island, now called Mound Key, near modern-day Fort Myers Beach.
Like the Tequesta, the Calusa did not grow crops. They fished,
hunted, and gathered plants, fruits, and nuts.
lived in small villages in the Tampa Bay area. They fished,
hunted, and gathered wild plants and nuts. Many other Native
American groups lived in the Tampa Bay area.
Back to Top
The first Europeans to explore and
settle what is today the United States were Spanish explorers.
In 1513, Juan Ponce de León sailed with three ships from
Puerto Rico to investigate rumors of a land to the north. He
landed near present-day Melbourne on the peninsula’s east
coast. Ponce de León found a land full of blooming wildflowers
and fragrant plants. He named the land, which he thought was
a large island, “La Florida” since it was Easter.
This religious holiday is known as Pascua Florida or
“Flowery Easter” in Spain.
León in Florida
After clashing with Timucua and Ais,
Ponce de León sailed south to the Keys discovering the
Gulf Stream. Rounding the tip of Florida, he landed in the Charlotte
Harbor area on the Gulf coast. After a brief battle with the
Calusa, Ponce de León returned to Puerto Rico.
King Ferdinand of Spain was very pleased
with Ponce de León's adventures. The king appointed Ponce de
León as the governor of Florida and asked him to set up a colony
In 1521, Ponce de León returned to Florida with 200 settlers. He hoped to establish a settlement near the area where he had clashed with the Calusa. Again his soldiers were attacked by the Calusa. Many Spaniards were killed, and Ponce de León was seriously injured by an arrow. He died a few days later in Havana, Cuba.
Back to Top
Spain spent many years trying to conquer
and settle the region. The lands that the Spaniards called La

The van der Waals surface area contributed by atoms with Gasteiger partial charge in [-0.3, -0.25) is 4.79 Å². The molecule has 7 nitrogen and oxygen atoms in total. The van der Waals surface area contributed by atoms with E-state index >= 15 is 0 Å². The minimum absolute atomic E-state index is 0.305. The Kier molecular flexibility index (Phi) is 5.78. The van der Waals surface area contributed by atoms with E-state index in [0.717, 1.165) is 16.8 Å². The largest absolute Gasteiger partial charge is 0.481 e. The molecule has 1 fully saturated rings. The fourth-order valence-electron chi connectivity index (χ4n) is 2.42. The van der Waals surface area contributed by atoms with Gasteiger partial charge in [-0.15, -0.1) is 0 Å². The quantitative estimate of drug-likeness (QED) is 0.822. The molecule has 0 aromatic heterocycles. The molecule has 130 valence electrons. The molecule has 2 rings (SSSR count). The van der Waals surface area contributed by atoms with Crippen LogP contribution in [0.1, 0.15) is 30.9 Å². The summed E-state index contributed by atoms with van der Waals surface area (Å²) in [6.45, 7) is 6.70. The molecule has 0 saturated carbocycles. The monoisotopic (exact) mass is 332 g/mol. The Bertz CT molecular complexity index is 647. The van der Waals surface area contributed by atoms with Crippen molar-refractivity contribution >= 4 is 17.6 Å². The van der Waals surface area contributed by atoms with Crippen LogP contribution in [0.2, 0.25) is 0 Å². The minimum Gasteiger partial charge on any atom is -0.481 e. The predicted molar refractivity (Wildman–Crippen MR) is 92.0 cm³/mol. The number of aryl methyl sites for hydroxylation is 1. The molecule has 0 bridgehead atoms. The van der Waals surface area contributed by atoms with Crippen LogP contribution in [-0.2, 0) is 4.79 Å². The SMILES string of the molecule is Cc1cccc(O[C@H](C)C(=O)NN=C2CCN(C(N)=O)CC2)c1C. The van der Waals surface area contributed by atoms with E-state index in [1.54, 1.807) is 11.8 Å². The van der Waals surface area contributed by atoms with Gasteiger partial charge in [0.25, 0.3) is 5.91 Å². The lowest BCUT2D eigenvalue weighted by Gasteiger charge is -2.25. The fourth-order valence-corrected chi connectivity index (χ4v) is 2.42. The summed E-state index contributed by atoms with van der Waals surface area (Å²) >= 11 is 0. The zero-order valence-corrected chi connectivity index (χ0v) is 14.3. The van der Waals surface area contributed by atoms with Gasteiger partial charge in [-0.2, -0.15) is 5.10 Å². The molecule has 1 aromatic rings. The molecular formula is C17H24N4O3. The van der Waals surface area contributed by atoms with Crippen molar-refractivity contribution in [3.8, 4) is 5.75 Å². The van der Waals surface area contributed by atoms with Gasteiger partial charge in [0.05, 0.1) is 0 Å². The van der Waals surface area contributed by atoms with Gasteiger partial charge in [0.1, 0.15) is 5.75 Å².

Florida stretched north from the Florida peninsula to Canada
and west to Mexico, then called the Viceroyalty of New Spain.
In 1528, Pánfilo de Narváez (PAHN•fee•loh
day nar•VAH•ays) tried to plant a colony on the
Florida peninsula. Landing in the Tampa Bay area with about
400 soldiers and settlers, Narváez ordered his ships
to meet him farther north along the coast. He then marched inland
with 300 soldiers and 40 horses. Suddenly, the Apalachee attacked
The Spanish soldiers tried to fight
off the attacks. Running out of food and unable to find his
ships, Narváez realized that their only chance at survival
was to try to reach Mexico by sailing across the Gulf of Mexico.
The Spanish killed their own horses and used the hides to build
boats. They used their shirts and trousers to build sails. Their
escape plan might have worked if Mexico had been as close as
Sailing from near present-day St. Marks, the Spaniards began
their voyage. Not long afterwards, all but two boats sank at
sea with their crews, including Narváez. Eventually, the two
remaining boats wrecked off the coast of Texas at Galveston
Island. The Spaniards were enslaved by Native Americans and
began to die one by one, until there were just four.
Eight difficult years later, these four survivors made it on
foot to Mexico. One of the survivors, Álvar Núñez Cabeza de
Vaca (AHLovahr NOOonyays cahoBAYosah day VAHocah), wrote a book
describing his amazing adventures in Florida and Texas. The
book, called La Relación, published in 1542, became a best seller.
Cabeza de Vaca wrote that his reputation as a medicine man able
to cure the sick helped him survive:
"The cure was by making the sign of the cross.… [We prayed
that] God in His mercy made well those we were trying to cure.
Afterwards, they treated us well and gave us food, hides, and
Another survivor was the enslaved African Estevanico. Later,
he helped lead expeditions into the American Southwest. He was
captured and killed in a Zuni village in New Mexico.
Back to Top
Many expeditions followed. The men who
led these expeditions were called conquistadors, or conquerors.
They came to the Americas
"to serve God and his Majesty, to give light to those men
who were in darkness and to grow rich as all men desire to do."